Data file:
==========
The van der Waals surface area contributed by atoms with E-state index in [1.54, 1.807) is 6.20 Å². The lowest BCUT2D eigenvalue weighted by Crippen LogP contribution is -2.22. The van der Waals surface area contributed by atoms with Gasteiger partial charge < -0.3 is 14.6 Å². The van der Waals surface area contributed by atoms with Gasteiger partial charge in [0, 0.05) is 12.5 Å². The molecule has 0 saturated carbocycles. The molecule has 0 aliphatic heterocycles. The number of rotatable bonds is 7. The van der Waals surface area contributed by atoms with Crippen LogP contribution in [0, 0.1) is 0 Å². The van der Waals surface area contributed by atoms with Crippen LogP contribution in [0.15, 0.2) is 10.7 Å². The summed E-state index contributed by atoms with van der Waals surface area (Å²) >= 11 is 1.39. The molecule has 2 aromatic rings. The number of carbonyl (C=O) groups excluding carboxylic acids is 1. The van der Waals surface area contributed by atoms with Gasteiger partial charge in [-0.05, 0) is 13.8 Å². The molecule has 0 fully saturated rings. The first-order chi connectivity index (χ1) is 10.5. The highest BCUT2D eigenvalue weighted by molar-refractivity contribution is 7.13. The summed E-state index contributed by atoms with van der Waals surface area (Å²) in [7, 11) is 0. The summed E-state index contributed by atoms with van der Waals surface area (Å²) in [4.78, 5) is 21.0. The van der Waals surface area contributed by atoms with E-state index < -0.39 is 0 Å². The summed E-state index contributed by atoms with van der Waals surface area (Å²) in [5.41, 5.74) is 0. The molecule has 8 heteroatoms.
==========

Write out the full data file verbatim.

The van der Waals surface area contributed by atoms with E-state index in [1.54, 1.807) is 6.20 Å². The lowest BCUT2D eigenvalue weighted by Crippen LogP contribution is -2.22. The van der Waals surface area contributed by atoms with Gasteiger partial charge < -0.3 is 14.6 Å². The van der Waals surface area contributed by atoms with Gasteiger partial charge in [0, 0.05) is 12.5 Å². The molecule has 0 saturated carbocycles. The molecule has 0 aliphatic heterocycles. The number of rotatable bonds is 7. The van der Waals surface area contributed by atoms with Crippen LogP contribution in [0, 0.1) is 0 Å². The van der Waals surface area contributed by atoms with Crippen LogP contribution in [0.15, 0.2) is 10.7 Å². The summed E-state index contributed by atoms with van der Waals surface area (Å²) >= 11 is 1.39. The molecule has 2 aromatic rings. The number of carbonyl (C=O) groups excluding carboxylic acids is 1. The van der Waals surface area contributed by atoms with Gasteiger partial charge in [-0.05, 0) is 13.8 Å². The molecule has 0 fully saturated rings. The first-order chi connectivity index (χ1) is 10.5. The highest BCUT2D eigenvalue weighted by molar-refractivity contribution is 7.13. The summed E-state index contributed by atoms with van der Waals surface area (Å²) in [7, 11) is 0. The summed E-state index contributed by atoms with van der Waals surface area (Å²) in [4.78, 5) is 21.0. The van der Waals surface area contributed by atoms with E-state index < -0.39 is 0 Å². The summed E-state index contributed by atoms with van der Waals surface area (Å²) in [5.41, 5.74) is 0. The molecule has 8 heteroatoms.